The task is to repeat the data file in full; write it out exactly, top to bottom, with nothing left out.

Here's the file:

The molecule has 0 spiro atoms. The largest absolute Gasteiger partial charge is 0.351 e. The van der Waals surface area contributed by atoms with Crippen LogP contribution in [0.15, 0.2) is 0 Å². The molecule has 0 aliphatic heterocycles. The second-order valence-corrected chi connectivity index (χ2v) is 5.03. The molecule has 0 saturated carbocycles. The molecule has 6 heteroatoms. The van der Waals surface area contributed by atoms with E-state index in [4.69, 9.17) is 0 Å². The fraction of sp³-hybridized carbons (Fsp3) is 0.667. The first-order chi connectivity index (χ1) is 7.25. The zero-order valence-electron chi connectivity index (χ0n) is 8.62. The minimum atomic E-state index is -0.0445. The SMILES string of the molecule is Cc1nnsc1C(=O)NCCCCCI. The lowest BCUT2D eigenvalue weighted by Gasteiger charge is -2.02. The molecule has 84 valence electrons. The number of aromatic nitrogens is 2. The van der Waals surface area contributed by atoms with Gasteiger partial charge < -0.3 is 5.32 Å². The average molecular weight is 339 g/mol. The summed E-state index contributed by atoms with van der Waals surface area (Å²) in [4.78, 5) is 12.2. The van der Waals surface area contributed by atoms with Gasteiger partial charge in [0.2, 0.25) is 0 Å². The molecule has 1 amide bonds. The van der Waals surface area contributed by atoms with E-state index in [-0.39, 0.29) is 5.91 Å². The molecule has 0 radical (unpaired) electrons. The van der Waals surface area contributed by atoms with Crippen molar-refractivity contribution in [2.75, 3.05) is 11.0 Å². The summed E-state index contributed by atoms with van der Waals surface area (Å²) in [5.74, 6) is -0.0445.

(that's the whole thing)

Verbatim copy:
The molecule has 0 spiro atoms. The largest absolute Gasteiger partial charge is 0.351 e. The van der Waals surface area contributed by atoms with Crippen LogP contribution in [0.15, 0.2) is 0 Å². The molecule has 0 aliphatic heterocycles. The second-order valence-corrected chi connectivity index (χ2v) is 5.03. The molecule has 0 saturated carbocycles. The molecule has 6 heteroatoms. The van der Waals surface area contributed by atoms with E-state index in [4.69, 9.17) is 0 Å². The fraction of sp³-hybridized carbons (Fsp3) is 0.667. The first-order chi connectivity index (χ1) is 7.25. The zero-order valence-electron chi connectivity index (χ0n) is 8.62. The minimum atomic E-state index is -0.0445. The SMILES string of the molecule is Cc1nnsc1C(=O)NCCCCCI. The lowest BCUT2D eigenvalue weighted by Gasteiger charge is -2.02. The molecule has 84 valence electrons. The number of aromatic nitrogens is 2. The van der Waals surface area contributed by atoms with Gasteiger partial charge < -0.3 is 5.32 Å². The average molecular weight is 339 g/mol. The summed E-state index contributed by atoms with van der Waals surface area (Å²) in [4.78, 5) is 12.2. The van der Waals surface area contributed by atoms with Gasteiger partial charge in [0.2, 0.25) is 0 Å². The molecule has 1 amide bonds. The van der Waals surface area contributed by atoms with E-state index in [-0.39, 0.29) is 5.91 Å². The molecule has 0 radical (unpaired) electrons. The van der Waals surface area contributed by atoms with Crippen molar-refractivity contribution in [2.75, 3.05) is 11.0 Å². The summed E-state index contributed by atoms with van der Waals surface area (Å²) in [5.74, 6) is -0.0445.